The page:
Mother Church celebrates Sunday, June 02, 2013, the ninth Sunday of Ordinary Time, Year C, as the Feast of the Body and Blood of Christ, more commonly known by its Latin title, “Corpus Christi” (the Body of Christ). Corpus Christi is a special feast to the Body and Blood of Christ introduced into the calendar of the Universal Church in 1264 when Saint Thomas Aquinas wrote the prayers and hymns for this feast.
Church historians tell us that this feast of Corpus Christi became a mandatory feast in the Roman Church in 1312. But nearly a century earlier, Saint Juliana of Mont Cornillon, promoted a feast to honor the Blessed Sacrament. From early age Juliana, who became an Augustinian nun in Liége, France, in 1206, had a great veneration for the Blessed Sacrament, and longed for a special feast in its honor. She had a vision of the Church under the appearance of the full moon having one dark spot, which signified the absence of such a solemnity. She made known her ideas to the Bishop of Liége, who ordered that the feast be celebrated in his diocese. Pope Urban IV, after extolling the love of Our Savior as expressed in the Holy Eucharist, ordered the annual celebration of Corpus Christi on the Thursday after Trinity Sunday.
As I march
through my neighbourhood in procession this day behind the Blessed Sacrament
and alongside hundreds of my brothers and sisters, these words of Saint
Augustine are ringing in my ears: “Eat
the bread of heaven in a spiritual way. Come to it freed from sin. Even though
your sins occur daily, at least see to it that they are not mortal. Moreover,
before you approach the altar note well what you say: ‘Forgive us our
trespasses as we forgive those who trespass against us’. If you forgive others,
God will forgive you. (Sermon on John 26, 11).
First Reading: Genesis
Melchizedek king of Salem brought bread and wine; he was a priest of God Most High. He pronounced this blessing: Blessed be Abraham by God Most High, creator of heaven and earth, and blessed be God Most High for handing over your enemies to you. And Abraham gave him a tithe of everything.
V/ The word of the Lord.
R/ Thanks be to
Genesis is the first of the first five books of the Bible. It deals with
the origin of the world, of mankind and of the people of Israel; the second is Exodus,
which recounts the Israelites’ escape from Egypt; the third is Leviticus,
which gives the lists of the laws of the priests of the tribe of Levi; the
fourth is Numbers, which gives the list of those who came out of Egypt and
wandered about in the desert, and the fifth is Deuteronomy, which recounts the main events at the end of the forty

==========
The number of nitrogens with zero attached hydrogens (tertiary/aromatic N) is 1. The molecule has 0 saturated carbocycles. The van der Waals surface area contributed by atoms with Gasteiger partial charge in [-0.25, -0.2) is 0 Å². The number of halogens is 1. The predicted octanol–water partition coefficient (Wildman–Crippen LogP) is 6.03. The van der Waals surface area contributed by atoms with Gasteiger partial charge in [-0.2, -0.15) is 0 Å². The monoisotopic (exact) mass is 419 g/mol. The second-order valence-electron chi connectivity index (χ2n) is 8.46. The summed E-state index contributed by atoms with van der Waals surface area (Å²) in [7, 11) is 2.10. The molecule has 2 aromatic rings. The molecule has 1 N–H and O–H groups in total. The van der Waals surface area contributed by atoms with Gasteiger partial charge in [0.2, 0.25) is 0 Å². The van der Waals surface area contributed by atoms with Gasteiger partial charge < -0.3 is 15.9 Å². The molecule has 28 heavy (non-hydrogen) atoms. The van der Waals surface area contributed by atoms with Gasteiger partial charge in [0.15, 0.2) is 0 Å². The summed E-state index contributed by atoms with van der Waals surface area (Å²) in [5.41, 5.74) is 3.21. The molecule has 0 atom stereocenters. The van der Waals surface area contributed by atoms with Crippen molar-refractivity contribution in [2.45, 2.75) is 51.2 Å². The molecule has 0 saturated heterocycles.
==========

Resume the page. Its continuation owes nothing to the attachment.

years the Jewish people spent wandering in the desert under Moses. These five books form a unit known
collectively as the Pentateuch (from the Greek word for five books), or
as the Torah (the Hebrew word for the Law).
the passage of this day’s reading, Abraham has been fighting a war with one of
the northern kings who had taken Lot, Abraham’s brother, hostage. Abraham goes
to Lot’s rescue and emerges victorious. The local nations (Salem and Sodom)
recognize the blessing they receive through Abraham. In the case of Salem, which became Jerusalem
when King David made it his capital city several centuries later, there is an indication
that the true God, the Creator of heaven and earth, was worshipped there under
the name of God Most High. Abraham acknowledges him as the Lord himself, ‘maker
of heaven and earth.’ As the Psalmist sings, “His abode has been established in
Salem, his dwelling place in Zion” (Ps 110:4).
In the name of
the God Most High, Abraham receives blessings from a priest-king called
Melchizedek. Abraham recognizes him as a priest and enters into a treaty of friendship
with him and offers him a tenth of what he brought back from war. A banquet
follows during which Melchizedek offers Abraham bread and wine and blesses him
in the name of the Most High, the name under which both of them worship the God
of heaven. His priesthood is considered to have been earlier and greater than
that of Aaron. The sacred writer of the Epistle to the Hebrews brings out the
resemblance between Melchizedek, the king-priest of Salem and Christ, which has
become traditional in the Church. The kingly priesthood of Christ did not have
its origin in Moses and Aaron but rather in Melchizedek of old.
In the New Testament, Melchizedek is portrayed as a type of priesthood of Christ, for Christ is truly the eternal priest and, like Melchizedek, does not belong to the priesthood of Aaron. In the light of all this, Christian liturgy sees the Eucharist in the offering of bread and wine by Melchizedek. Tradition sees him as a prefigure of the priests of the New Covenant.